in contrast to the doomsday predictions circulated far and wide by health agencies about avian influenza, birds are now back in Europe from Africa -- but without the bird flu pathogen.
With this, the reasons for the spread of the disease have, for the time, shifted away from the culpability of wild migratory birds. Even a recent meeting held jointly by the Food and Agriculture Organization (fao) and the World Organization for Animal Health (oie) in Rome vindicated the wild birds.
The fao-oie meet hosted over 300 scientists from 100 countries, who deliberated virus ecology, surveillance of birds, sampling and analysis, human and domestic poultry risk, and disease management. But in the absence of proper knowledge about the virus and adequate research into the spread of the disease, scientists are not sure where to put the blame next -- even almost three years after the avian influenza re-appeared in Asia as a potential pandemic threat in late 2003, claiming at least 127 lives across the world.
The two-day long conference witnessed a drastic turn-about in fao's stand of last year, when it blamed the flu solely on migratory birds.
The shift in fao's standpoint has come following the emergence of the disease in Africa, where trade in infected chicks caused the outbreak. A study done by the Wetlands International (wi), an ngo, which conducted extensive tests on migratory birds too exonerated migratory birds. "We tested 5,288 wild birds in 14 African countries but no h5n1 was found in 85 per cent test results that we received," says Taej Mundkur of wi. "Only three per cent contained low-pathogenic virus."
The fao-oie conference thus concluded that although migrating wild birds might be involved in transporting the bird flu virus over long distances, the virus is mainly spread through poultry and the wild bird trade, both legal and illegal. "Good records exist for legal trade, yet around 25 per cent of the 350 million animals crossing borders, worth us $20 billion annually, is considered to be illegal, un-inspected and untested," said William Karesh, member of the fao scientific committee on bird flu. Karesh suggested international regulation, testing before import, which is currently employed for livestock trade, be used for the wild bird trade.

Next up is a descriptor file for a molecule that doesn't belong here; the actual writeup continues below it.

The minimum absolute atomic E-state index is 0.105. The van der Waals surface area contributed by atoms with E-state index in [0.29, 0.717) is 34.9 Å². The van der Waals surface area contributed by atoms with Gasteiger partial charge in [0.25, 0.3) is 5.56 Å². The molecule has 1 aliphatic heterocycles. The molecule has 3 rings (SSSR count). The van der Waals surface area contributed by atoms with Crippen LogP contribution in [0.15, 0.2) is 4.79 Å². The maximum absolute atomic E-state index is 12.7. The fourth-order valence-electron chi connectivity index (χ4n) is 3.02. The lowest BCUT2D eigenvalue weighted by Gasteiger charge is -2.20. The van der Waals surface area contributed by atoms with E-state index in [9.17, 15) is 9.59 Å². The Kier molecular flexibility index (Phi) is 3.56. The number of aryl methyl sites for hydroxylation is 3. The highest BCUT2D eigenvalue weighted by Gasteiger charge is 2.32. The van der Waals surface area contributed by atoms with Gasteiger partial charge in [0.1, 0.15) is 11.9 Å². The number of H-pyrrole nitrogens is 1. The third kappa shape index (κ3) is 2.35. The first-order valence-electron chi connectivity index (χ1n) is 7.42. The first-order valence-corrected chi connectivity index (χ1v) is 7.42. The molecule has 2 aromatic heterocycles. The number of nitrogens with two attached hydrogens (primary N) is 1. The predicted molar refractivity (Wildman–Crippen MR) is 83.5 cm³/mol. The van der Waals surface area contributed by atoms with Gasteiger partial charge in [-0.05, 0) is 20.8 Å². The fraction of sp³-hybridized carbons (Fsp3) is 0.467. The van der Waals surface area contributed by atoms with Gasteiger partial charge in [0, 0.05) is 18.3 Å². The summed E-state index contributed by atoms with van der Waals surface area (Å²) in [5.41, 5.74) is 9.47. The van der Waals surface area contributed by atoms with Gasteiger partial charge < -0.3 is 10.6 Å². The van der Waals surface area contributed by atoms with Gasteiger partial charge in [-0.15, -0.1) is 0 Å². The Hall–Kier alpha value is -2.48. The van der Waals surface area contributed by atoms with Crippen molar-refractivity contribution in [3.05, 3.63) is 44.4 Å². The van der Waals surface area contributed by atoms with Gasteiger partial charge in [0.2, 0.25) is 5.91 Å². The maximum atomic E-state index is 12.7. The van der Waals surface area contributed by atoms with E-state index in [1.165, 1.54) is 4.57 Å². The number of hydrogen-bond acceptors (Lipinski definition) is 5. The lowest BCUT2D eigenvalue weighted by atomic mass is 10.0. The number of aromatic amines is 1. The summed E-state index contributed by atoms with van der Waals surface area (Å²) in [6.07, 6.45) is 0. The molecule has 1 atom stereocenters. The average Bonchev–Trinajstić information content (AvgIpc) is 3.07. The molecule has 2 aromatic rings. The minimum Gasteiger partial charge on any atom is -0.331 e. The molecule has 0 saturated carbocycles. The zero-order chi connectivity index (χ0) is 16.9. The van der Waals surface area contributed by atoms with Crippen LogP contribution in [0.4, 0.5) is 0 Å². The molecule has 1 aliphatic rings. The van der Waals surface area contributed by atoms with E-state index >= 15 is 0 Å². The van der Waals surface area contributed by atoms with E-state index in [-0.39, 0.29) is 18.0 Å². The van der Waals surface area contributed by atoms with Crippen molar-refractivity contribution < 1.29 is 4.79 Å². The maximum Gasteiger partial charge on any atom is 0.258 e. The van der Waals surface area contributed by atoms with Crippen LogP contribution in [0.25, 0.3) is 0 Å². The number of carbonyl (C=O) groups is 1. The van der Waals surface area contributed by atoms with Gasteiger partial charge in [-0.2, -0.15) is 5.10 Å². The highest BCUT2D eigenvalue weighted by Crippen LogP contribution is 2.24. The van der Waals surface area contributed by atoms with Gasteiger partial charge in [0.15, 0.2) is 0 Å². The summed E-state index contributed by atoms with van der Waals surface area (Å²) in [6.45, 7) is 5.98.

The conference thus called for more focussed inquiry to create a holistic understanding of the virus and the way it spreads, the presence of low pathogenic avian influenza virus in wild birds and poultry, and its relation with the more virulent one. The conference also uncovered major gaps in present scientific knowledge, as scientists remained clueless on questions like whether wild birds are acting as a permanent reservoir of the pathogen -- in case they do, it would mean more outbreaks in subsequent migrations along flyways. Or, on a more positive note, h5n1 could mutate to a less virulent form or subside naturally. During the conference, experts requested developing countries to use vaccines to control the disease in domestic poultry for the global poultry industry is the prime spreader of h5n1 . Robert Webster, a renowned bird flu expert, suggested using vaccines at the agricultural level as well as to follow a standardisation of animal vaccines for antigen content, something that is not done by most agricultural authorities of the world.
As the multi-billion dollar poultry industry continues to bear the brunt of the disease, the fao-oie conference has called for a more concerted focus on research, instead of stockpiling the anti-viral Tamiflu.
Scientists have already warned that the future could bring new outbreaks of the disease in Europe and there should not be any complacency in surveillance of wild birds and poultry.